Act of Sederunt (Rules of the Court of Session 1994 and Sheriff Court Rules Amendment) (No. 3) (Miscellaneous) 2016

Sep 06, 2016

The Act of Sederunt (Rules of the Court of Session 1994 and Sheriff Court Rules Amendment) (No. 3) (Miscellaneous) 2016 makes changes to the Ordinary Cause Rules making it clear that, when a family or civil partnership action is intimated to a child who is not a party to the proceedings, a copy of the initial writ must not be sent to the child. It also amends other rules of court in relation to the form of charge for payment, applications for liability orders and recognition and enforcement of judgments in matrimonial matters and matters of parental responsibility.

Currently, the Ordinary Cause Rules simply specify the form of intimation that must be sent to a child affected by a family action (Form F9) or civil partnership action (Form CP7). The rules are silent on whether a copy of the initial writ should be attached to the form. This is quite different from how the rules deal with other classes of persons who receive intimation of family actions in certain circumstances – in those cases, the rules expressly state that a copy of the initial writ must be attached to the form of intimation.

Feedback from an informal consultation carried out by the Council’s Family Law Committee suggested that there were widespread differences in approach among the legal profession, with many considering that the initial writ does have to be sent to a child. The Family Law Committee decided that the rules should be clarified.

The new rules therefore make it clear that when a family or civil partnership action is intimated to a child, he or she must not be given a copy of the initial writ. Not only will this spare children the upset of seeing all that is said in the initial writ, it will reduce the number of occasions where intimation is dispensed with on the basis that the child should not see the pleadings. It is hoped that the rule change will lead to a greater number of children receiving intimation of family and civil partnership actions, and possibly also increase the number of children who can potentially give their views. The new rules will come into force on 3 October 2016.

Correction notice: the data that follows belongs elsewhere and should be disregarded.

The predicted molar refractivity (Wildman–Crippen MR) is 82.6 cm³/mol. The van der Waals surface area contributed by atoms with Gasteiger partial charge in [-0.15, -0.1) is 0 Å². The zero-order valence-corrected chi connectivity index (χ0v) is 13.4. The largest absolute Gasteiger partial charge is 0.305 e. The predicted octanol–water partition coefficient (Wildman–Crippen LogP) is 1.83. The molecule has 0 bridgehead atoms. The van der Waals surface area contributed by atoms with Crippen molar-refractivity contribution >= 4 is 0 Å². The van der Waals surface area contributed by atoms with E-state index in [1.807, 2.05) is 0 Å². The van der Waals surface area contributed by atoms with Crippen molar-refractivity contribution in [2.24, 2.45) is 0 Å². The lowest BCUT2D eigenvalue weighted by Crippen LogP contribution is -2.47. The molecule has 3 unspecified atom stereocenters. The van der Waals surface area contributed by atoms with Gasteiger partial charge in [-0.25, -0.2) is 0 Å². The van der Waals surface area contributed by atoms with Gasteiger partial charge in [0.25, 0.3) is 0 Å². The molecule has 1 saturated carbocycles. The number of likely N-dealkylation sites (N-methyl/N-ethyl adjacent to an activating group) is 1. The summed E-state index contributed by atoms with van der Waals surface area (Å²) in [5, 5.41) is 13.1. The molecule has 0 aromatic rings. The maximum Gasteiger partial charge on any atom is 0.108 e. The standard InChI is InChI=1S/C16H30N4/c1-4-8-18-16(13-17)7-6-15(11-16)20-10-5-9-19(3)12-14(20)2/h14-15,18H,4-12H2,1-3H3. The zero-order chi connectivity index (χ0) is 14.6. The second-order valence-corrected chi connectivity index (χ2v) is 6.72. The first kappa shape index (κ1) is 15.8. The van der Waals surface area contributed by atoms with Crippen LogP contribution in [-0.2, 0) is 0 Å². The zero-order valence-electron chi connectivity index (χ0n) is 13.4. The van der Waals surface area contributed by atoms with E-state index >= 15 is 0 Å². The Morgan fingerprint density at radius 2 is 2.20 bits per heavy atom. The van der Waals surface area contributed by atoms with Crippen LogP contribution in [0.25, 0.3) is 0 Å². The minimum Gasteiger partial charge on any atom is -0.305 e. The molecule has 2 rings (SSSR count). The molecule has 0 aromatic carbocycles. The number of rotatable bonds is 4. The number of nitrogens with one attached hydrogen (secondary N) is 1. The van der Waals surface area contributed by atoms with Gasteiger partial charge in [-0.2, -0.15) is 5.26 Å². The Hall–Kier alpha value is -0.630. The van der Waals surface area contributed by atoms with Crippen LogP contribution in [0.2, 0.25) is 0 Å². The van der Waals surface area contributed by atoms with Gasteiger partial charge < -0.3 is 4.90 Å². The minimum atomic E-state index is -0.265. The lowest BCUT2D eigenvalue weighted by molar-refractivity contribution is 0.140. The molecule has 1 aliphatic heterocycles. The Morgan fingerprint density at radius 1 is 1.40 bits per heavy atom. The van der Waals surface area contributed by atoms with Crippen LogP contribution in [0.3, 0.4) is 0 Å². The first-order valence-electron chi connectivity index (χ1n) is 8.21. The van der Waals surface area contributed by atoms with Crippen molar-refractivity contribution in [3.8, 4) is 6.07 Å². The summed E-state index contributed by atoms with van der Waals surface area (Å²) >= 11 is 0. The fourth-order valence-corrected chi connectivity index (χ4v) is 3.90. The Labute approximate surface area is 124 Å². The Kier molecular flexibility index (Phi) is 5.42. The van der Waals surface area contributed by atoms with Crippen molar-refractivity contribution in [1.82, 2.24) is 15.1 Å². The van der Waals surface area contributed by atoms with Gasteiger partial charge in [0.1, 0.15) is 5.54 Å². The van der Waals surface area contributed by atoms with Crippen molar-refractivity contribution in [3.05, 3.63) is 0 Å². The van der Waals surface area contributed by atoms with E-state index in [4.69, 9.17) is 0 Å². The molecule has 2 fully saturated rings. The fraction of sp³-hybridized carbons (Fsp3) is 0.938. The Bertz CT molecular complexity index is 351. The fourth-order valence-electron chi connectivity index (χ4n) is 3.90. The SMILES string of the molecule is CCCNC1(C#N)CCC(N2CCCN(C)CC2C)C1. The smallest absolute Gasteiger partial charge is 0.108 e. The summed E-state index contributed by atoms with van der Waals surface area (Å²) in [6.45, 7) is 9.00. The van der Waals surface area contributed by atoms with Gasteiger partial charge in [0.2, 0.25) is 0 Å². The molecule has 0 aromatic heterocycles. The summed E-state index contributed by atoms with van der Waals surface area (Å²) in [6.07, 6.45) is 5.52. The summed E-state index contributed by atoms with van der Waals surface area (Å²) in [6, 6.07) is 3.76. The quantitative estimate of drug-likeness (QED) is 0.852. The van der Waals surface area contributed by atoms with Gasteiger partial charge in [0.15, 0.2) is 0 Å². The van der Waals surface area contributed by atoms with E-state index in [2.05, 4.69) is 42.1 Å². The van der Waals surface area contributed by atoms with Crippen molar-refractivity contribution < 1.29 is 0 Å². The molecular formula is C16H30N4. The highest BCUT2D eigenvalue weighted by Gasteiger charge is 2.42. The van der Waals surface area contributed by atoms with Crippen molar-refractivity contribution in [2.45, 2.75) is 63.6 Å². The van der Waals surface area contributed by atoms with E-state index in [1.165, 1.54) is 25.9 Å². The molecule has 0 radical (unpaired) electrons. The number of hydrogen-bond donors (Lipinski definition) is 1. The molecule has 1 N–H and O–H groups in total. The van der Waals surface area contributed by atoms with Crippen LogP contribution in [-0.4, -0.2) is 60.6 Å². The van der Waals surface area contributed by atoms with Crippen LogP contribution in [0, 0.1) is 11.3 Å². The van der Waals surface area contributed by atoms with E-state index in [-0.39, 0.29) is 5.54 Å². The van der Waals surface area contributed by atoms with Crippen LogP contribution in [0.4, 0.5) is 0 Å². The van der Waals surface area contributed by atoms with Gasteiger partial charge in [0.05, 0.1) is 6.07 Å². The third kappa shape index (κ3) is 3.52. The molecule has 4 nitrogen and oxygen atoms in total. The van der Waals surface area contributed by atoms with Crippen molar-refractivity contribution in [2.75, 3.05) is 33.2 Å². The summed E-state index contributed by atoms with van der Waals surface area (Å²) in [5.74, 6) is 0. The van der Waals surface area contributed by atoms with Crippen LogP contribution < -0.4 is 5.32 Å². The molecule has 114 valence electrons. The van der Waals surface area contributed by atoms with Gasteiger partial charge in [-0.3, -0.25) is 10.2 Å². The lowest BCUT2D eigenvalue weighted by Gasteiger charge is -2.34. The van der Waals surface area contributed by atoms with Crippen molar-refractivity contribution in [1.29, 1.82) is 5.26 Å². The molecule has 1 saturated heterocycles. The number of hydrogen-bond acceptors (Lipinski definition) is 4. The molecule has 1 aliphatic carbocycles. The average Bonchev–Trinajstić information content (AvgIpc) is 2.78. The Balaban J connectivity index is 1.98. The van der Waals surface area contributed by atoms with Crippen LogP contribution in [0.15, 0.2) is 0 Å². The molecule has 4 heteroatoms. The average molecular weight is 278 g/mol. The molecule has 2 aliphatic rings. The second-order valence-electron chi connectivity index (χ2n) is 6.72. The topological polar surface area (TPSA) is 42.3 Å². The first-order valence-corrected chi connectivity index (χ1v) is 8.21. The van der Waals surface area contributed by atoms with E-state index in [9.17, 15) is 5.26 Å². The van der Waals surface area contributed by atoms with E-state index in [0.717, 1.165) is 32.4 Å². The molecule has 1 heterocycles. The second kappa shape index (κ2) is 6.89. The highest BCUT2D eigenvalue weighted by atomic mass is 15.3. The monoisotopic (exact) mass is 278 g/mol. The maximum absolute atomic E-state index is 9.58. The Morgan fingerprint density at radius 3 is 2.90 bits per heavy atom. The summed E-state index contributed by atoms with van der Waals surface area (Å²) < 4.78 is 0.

The new rules bring the Ordinary Cause Rules into line with the Rules of the Court of Session, which already expressly prohibit a copy of the summons being sent to the child.

The Act of Sederunt also:

  • Amends the The Act of Sederunt (Form of charge for payment) 1988, to  make it clear to a debtor that they will only be liable to sequestration if their debts are £3,000 or more; a similar amendment is made in the Appendix of the Rules of the Court of Session 1994 to Form 16.15-G (Form of charge for payment of money).
  • Amends Form 2-A contained in The Act of Sederunt (Child Support Rules) 1993 to make it competent for authorised officials in the Department for Work and Pensions to sign summary applications for liability orders on behalf of the Secretary of State.
  • Rule 10 of the Act of Sederunt (Jurisdiction, Recognition and Enforcement of Judgments in Matrimonial Matters and Matters of Parental Responsibility Rules) 2006 and Rule 62.78 of the Rules of the Court of Session 1994, are both clarified to ensure that, when a person wishes to have a judgment that was issued in Scotland recognised or enforced in another EU Member State, the requirement to produce an execution of service of the judgment only applies where the applicant is seeking enforcement of a judgment on parental responsibility.

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